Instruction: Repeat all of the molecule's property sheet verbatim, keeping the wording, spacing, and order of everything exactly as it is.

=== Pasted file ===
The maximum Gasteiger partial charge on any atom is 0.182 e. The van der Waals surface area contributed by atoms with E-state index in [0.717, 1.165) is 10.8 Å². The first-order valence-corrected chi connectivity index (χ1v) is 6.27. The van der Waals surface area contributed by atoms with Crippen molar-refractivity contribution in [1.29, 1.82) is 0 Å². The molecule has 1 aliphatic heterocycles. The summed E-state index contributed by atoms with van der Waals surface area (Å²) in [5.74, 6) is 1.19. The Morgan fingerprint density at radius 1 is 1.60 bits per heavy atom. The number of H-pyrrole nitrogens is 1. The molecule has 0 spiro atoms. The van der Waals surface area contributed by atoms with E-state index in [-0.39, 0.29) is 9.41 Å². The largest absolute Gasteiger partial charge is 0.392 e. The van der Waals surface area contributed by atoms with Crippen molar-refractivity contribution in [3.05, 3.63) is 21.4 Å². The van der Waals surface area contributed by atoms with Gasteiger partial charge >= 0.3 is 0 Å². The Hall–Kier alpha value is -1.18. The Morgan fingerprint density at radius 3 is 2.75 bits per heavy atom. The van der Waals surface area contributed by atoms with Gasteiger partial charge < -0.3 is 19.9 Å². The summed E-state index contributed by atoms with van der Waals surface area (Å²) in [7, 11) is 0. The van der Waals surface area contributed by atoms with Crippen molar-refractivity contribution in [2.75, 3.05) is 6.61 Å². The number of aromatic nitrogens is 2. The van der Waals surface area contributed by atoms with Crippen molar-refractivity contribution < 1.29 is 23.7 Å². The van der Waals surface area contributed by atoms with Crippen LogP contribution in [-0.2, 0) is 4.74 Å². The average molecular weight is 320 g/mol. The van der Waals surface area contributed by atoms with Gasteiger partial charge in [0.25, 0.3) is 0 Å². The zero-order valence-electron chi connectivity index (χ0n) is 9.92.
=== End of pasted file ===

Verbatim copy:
The maximum Gasteiger partial charge on any atom is 0.182 e. The van der Waals surface area contributed by atoms with E-state index in [0.717, 1.165) is 10.8 Å². The first-order valence-corrected chi connectivity index (χ1v) is 6.27. The van der Waals surface area contributed by atoms with Crippen molar-refractivity contribution in [1.29, 1.82) is 0 Å². The molecule has 1 aliphatic heterocycles. The summed E-state index contributed by atoms with van der Waals surface area (Å²) in [5.74, 6) is 1.19. The Morgan fingerprint density at radius 1 is 1.60 bits per heavy atom. The number of H-pyrrole nitrogens is 1. The molecule has 0 spiro atoms. The van der Waals surface area contributed by atoms with E-state index in [-0.39, 0.29) is 9.41 Å². The largest absolute Gasteiger partial charge is 0.392 e. The van der Waals surface area contributed by atoms with Crippen molar-refractivity contribution in [3.05, 3.63) is 21.4 Å². The van der Waals surface area contributed by atoms with Gasteiger partial charge >= 0.3 is 0 Å². The Hall–Kier alpha value is -1.18. The Morgan fingerprint density at radius 3 is 2.75 bits per heavy atom. The van der Waals surface area contributed by atoms with Gasteiger partial charge < -0.3 is 19.9 Å². The summed E-state index contributed by atoms with van der Waals surface area (Å²) in [7, 11) is 0. The van der Waals surface area contributed by atoms with Crippen molar-refractivity contribution in [2.75, 3.05) is 6.61 Å². The number of aromatic nitrogens is 2. The van der Waals surface area contributed by atoms with Crippen molar-refractivity contribution < 1.29 is 23.7 Å². The van der Waals surface area contributed by atoms with Crippen LogP contribution in [-0.2, 0) is 4.74 Å². The average molecular weight is 320 g/mol. The van der Waals surface area contributed by atoms with Gasteiger partial charge in [0.25, 0.3) is 0 Å². The zero-order valence-electron chi connectivity index (χ0n) is 9.92.